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Kansas voters rejected an amendment that would have stripped away abortion rights

 Voters head to a polling location in central Lawrence on Aug. 2, 2022. The primary election included a ballot measure to remove the right to an abortion from the Kansas Constitution.
Dylan Lysen
Kansas News Service
Voters head to a polling location in central Lawrence on Aug. 2, 2022. The primary election included a ballot measure to remove the right to an abortion from the Kansas Constitution.

Kansas was the first state to vote on abortion rights since the U.S. Supreme Court overturned Roe v. Wade in June. The vote preserves the right to an abortion in the Kansas Constitution.

Kansas voters rejected a proposed state constitutional amendment Tuesday that would have stripped away the right to an abortion — marking a stand for abortion rights in a heavily Republican state in the first vote since the fall of Roe v. Wade.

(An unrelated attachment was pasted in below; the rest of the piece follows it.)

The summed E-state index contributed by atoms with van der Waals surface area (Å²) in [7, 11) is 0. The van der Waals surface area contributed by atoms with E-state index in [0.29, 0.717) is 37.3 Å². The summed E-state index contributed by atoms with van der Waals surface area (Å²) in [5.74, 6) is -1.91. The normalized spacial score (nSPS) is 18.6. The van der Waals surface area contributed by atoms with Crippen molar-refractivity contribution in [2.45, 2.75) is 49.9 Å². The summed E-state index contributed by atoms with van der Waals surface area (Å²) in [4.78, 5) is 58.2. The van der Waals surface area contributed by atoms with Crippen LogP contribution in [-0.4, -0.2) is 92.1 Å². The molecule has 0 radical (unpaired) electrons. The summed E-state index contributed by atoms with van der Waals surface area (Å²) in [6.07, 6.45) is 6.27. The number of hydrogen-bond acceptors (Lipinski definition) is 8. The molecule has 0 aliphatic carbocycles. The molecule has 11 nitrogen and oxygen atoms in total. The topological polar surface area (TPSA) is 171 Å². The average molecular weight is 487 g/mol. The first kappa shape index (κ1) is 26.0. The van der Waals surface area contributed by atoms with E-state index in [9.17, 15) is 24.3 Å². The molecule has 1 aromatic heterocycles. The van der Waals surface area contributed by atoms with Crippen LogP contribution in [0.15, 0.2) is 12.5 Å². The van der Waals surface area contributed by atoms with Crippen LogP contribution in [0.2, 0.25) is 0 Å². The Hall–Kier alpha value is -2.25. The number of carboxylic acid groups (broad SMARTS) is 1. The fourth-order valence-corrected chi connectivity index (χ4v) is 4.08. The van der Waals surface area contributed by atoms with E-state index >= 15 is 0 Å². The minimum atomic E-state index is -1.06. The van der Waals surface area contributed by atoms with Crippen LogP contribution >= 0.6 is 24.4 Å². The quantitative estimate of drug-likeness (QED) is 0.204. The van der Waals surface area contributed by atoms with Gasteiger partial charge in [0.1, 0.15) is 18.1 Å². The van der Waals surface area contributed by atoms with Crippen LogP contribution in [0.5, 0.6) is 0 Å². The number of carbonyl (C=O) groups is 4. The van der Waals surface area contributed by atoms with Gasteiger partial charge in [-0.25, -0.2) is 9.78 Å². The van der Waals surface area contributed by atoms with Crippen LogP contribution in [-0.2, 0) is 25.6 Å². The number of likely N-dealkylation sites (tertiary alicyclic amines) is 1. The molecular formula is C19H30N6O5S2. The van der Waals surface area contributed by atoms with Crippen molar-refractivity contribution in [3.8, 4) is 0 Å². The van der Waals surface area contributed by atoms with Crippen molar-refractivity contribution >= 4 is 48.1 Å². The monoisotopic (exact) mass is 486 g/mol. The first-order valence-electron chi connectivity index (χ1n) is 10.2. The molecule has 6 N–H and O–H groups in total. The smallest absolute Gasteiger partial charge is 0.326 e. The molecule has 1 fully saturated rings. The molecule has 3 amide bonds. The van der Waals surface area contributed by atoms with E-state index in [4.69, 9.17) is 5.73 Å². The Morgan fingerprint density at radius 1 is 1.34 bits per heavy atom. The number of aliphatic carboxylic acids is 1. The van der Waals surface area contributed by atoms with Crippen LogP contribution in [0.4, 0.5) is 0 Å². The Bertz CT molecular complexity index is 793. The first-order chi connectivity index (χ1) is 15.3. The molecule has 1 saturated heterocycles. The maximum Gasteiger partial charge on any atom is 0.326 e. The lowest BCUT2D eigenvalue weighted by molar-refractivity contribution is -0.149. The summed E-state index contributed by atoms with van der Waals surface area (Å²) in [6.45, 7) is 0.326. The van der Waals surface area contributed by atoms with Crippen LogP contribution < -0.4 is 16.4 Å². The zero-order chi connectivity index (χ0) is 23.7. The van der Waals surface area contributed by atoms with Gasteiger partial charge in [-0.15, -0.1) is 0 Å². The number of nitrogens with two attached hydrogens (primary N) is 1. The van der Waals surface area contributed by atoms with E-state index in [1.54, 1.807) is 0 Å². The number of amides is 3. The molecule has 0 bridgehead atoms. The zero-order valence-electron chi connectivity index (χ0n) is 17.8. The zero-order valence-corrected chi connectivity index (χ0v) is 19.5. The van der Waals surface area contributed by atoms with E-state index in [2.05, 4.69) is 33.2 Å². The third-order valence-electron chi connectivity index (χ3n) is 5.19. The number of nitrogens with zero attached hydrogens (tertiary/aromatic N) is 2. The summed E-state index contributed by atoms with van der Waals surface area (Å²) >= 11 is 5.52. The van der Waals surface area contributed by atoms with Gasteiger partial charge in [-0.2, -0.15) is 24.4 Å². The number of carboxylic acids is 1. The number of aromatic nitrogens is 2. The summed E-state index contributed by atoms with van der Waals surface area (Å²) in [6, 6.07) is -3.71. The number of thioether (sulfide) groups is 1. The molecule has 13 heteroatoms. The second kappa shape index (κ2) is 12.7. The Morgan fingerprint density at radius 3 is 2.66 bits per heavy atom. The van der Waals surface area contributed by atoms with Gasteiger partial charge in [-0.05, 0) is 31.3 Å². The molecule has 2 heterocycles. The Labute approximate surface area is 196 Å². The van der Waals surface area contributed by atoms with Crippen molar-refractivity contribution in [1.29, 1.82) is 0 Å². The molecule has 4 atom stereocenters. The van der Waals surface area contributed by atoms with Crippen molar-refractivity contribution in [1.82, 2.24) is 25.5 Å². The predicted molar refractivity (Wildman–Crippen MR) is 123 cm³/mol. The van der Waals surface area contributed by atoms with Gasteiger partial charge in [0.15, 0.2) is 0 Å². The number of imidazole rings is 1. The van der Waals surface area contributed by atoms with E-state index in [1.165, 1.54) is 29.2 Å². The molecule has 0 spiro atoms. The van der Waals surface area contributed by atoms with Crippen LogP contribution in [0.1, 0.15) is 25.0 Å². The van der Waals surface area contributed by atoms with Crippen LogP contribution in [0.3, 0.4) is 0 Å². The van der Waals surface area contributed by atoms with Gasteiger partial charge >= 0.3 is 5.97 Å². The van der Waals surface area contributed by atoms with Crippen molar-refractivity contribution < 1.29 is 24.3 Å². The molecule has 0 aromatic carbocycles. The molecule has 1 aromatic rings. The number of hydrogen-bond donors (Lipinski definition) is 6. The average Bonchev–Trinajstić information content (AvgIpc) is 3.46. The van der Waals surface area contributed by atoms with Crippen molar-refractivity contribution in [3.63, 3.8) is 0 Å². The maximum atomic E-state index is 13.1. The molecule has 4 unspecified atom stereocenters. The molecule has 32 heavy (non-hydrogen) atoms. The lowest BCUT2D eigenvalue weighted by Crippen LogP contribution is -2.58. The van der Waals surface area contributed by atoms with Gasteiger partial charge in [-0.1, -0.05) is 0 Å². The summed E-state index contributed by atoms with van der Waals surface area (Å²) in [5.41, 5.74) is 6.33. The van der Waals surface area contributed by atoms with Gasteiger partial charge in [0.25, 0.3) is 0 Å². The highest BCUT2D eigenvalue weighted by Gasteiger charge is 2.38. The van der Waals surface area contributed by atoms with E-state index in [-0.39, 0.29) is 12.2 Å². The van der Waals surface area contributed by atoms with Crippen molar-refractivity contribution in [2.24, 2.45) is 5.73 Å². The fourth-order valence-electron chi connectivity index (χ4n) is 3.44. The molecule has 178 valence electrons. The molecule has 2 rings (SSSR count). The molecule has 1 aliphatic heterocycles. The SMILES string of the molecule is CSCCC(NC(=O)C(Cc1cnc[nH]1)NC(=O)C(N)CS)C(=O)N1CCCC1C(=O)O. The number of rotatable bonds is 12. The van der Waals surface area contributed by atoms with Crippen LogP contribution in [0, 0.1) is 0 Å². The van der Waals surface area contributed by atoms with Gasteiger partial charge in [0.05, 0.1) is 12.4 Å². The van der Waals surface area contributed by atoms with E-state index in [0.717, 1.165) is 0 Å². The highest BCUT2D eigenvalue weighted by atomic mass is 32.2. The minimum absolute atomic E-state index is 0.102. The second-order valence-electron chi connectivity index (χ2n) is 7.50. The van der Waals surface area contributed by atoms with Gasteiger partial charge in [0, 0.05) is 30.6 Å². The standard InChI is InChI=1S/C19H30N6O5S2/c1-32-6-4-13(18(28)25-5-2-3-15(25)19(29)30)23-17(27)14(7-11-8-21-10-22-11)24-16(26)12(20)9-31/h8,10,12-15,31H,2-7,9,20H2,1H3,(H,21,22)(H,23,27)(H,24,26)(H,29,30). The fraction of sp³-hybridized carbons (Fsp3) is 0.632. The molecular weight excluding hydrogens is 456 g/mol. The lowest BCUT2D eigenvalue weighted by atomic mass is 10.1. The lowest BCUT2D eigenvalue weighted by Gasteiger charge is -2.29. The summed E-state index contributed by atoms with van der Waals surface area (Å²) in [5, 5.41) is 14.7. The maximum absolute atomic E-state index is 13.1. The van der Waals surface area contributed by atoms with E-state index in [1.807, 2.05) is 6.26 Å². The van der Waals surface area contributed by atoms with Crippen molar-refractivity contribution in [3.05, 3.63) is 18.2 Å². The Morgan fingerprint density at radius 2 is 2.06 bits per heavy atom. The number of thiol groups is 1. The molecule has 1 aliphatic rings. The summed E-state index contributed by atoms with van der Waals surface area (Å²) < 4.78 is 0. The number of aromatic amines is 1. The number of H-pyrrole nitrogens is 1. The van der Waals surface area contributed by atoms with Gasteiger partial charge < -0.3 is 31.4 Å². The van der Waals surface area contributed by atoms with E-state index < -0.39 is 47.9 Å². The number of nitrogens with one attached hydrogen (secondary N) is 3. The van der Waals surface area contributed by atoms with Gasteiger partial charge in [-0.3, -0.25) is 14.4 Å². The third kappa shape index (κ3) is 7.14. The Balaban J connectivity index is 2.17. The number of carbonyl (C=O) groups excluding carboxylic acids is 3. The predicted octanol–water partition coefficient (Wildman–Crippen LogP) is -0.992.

The vote, for now, preserves access to abortion in Kansas and serves as a rebuke to the regional trend significantly restricting abortion access after the federal right was overturned — and that has made Kansas an abortion destination.

The U.S. Supreme Court’s ruling earlier this summer raised the stakes in Kansas and supercharged the political fight that ignited protests, contentious campaigns and a flood of out-of-state campaign money.

Supporters argued the amendment was necessary to correct what they see as the Kansas Supreme Court’s overreach by striking down some of the state’s previous abortion restrictions in 2019. Opponents contended that the amendment would set up state lawmakers to pursue a total ban like other Republican-dominated states.

The vote tally appears to depart from polling on the race. A poll conducted by the firm co/efficient and published by FiveThirtyEight showed 47% of respondents planned to support the amendment, while 43% said they would vote against it.